The last Zenescope title I checked out was Van Helsing vs. Robyn Hood, so its seems like the company is doing a classic characters re-imagined thing, which I will be honest and say I find a little bit of a tired concept at this point. That said, I did want to give this book a chance if for no other reason than it had a “previously in…” paragraph on the first page, which as someone that often enters titles cold I find extremely helpful.

Grimm Fairy Tales follows Skye Mathers (no relation to Eminem so far as I kno ) a woman that has inherited her mothers mantle and grab bag of super powers as the guardian of the nexus… which sounds like it has been done before doesn’t it?

I don’t like to be negative about the work that creative people do, but I can’t help but contrast the presentation of female characters by female creators in Mata Hari and by male creators here. The dialogue is very on the nose: it moves the plot forward, but lacks subtlety or much in the way of characterization. The art, which is a real strength for this book, is held back by the design elements of Skye and her costume. I’ve written before about my trouble with characters wearing underwear as a combat suit and this comic is right on that train. With frills, thigh high boots, exposed butt cheeks and an ocean of cleavage, Skye’s Wonder Woman-coloured outfit looks dated and out of place in today’s market. Why would you go to battle with that much exposed skin? All the magic in the world won’t help if you walk past a rose bush with your ass hanging out. The villains, a ring wraith-looking guy with dark angel wings and a cross between Lady Demon and Witchblade look cool, but again, lack some originality.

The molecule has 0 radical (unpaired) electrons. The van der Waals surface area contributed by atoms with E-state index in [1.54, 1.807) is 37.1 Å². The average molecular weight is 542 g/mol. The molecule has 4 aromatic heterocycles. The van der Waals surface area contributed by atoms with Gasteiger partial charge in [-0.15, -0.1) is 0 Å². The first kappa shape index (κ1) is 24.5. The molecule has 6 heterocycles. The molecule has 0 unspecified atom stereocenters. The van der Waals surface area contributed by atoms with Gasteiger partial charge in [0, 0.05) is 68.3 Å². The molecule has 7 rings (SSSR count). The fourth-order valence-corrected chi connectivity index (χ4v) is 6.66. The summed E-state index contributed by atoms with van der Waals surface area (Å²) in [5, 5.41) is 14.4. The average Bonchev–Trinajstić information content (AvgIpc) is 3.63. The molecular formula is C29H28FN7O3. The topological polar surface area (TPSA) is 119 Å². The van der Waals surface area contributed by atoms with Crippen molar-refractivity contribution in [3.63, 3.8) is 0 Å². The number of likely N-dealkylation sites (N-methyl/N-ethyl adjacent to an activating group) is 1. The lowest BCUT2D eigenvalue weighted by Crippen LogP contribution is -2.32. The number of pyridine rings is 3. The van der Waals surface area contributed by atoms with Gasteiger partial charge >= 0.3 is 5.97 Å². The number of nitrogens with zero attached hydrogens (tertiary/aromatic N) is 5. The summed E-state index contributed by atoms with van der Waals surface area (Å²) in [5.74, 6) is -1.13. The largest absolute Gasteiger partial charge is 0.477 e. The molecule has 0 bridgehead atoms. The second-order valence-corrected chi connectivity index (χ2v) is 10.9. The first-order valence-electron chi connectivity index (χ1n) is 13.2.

I don’t mean to knock this book it continues my similar problems with Van Helsing vs. Robyn Hood. Tt seems like these creators are making books that miss the mark of modern comics. The art is really great, the colours are popping, the concepts are there, but the delivery feels like something I read saw in a wizard magazine when I was a teenager.

Boom Studios

Escape From New York, Vol. 1
Writer: Christopher Sebela; Artist: Diego Barreto

The good folks at Boom Studios have an incredible interface for reviewers, where you can go through their entire catalogue and read what you like (I love this job!). With options like Kong vs. Planet of the Apes, Power Rangers and Big Trouble in Little China, a guy could get lost in there. But if we’re getting lost, the one guy I want having my back is Snake Plissken. Yeah, you’d think he was taller. And, yeah, there is that rumour out there that he’s dead, but the dude is an OG badass.

Okay, so from that you should get that I like the Escape movies, yes, even Escape From L.A. (although after they massacred it on “How Did This Get Made” I don’t know if I can ever watch it again), so you know that I’m giving this book the benefit of the doubt on the way in. Which I did and I was thoroughly entertained.

Was this book fantastic? Nope. The pacing is a little clunky, the art is a little dodgy, but overall it captures the essence of the films: Snake hates everybody, everybody wants a piece of him. No matter where he goes someone captures him and wants him to do stuff. It’s a simple formula and the creative team sticks to it. They also do a nice job of hitting the dark humour of the films, while filling out the world established at the end of the first Escape film.

Not that I would abuse my power as a member of the press, but I will be reading every single issue of this title and not regretting a moment of it.

So that’s a list of the funny books I read this week. Some good, some bad but nothing ugly. Thanks for reading and I’ll catch you geeks somewhere around the multiverse!

Leave a Reply